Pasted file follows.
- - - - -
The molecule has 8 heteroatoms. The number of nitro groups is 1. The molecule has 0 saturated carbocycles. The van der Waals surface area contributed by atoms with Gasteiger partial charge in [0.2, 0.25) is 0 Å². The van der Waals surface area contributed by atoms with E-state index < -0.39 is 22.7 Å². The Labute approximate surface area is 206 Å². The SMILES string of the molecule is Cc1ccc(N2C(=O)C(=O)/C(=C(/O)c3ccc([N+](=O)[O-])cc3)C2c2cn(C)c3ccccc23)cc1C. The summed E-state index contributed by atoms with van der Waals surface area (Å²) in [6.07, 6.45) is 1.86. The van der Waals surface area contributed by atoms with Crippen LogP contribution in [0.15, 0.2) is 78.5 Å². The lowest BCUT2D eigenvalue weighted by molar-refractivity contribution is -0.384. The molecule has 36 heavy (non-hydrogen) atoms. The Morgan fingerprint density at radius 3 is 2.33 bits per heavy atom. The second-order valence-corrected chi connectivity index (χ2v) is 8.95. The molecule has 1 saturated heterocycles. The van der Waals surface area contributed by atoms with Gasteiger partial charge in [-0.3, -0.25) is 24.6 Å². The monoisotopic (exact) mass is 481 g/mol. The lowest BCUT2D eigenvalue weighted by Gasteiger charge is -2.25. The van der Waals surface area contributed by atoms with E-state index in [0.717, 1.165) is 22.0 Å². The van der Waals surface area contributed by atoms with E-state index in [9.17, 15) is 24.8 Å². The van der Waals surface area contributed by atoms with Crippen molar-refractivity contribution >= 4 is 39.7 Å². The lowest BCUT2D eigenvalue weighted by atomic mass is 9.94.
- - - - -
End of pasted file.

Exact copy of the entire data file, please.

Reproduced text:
The molecule has 8 heteroatoms. The number of nitro groups is 1. The molecule has 0 saturated carbocycles. The van der Waals surface area contributed by atoms with Gasteiger partial charge in [0.2, 0.25) is 0 Å². The van der Waals surface area contributed by atoms with E-state index < -0.39 is 22.7 Å². The Labute approximate surface area is 206 Å². The SMILES string of the molecule is Cc1ccc(N2C(=O)C(=O)/C(=C(/O)c3ccc([N+](=O)[O-])cc3)C2c2cn(C)c3ccccc23)cc1C. The summed E-state index contributed by atoms with van der Waals surface area (Å²) in [6.07, 6.45) is 1.86. The van der Waals surface area contributed by atoms with Crippen LogP contribution in [0.15, 0.2) is 78.5 Å². The lowest BCUT2D eigenvalue weighted by molar-refractivity contribution is -0.384. The molecule has 36 heavy (non-hydrogen) atoms. The Morgan fingerprint density at radius 3 is 2.33 bits per heavy atom. The second-order valence-corrected chi connectivity index (χ2v) is 8.95. The molecule has 1 saturated heterocycles. The van der Waals surface area contributed by atoms with Gasteiger partial charge in [-0.3, -0.25) is 24.6 Å². The monoisotopic (exact) mass is 481 g/mol. The lowest BCUT2D eigenvalue weighted by Gasteiger charge is -2.25. The van der Waals surface area contributed by atoms with E-state index in [0.717, 1.165) is 22.0 Å². The van der Waals surface area contributed by atoms with E-state index in [9.17, 15) is 24.8 Å². The van der Waals surface area contributed by atoms with Crippen molar-refractivity contribution >= 4 is 39.7 Å². The lowest BCUT2D eigenvalue weighted by atomic mass is 9.94.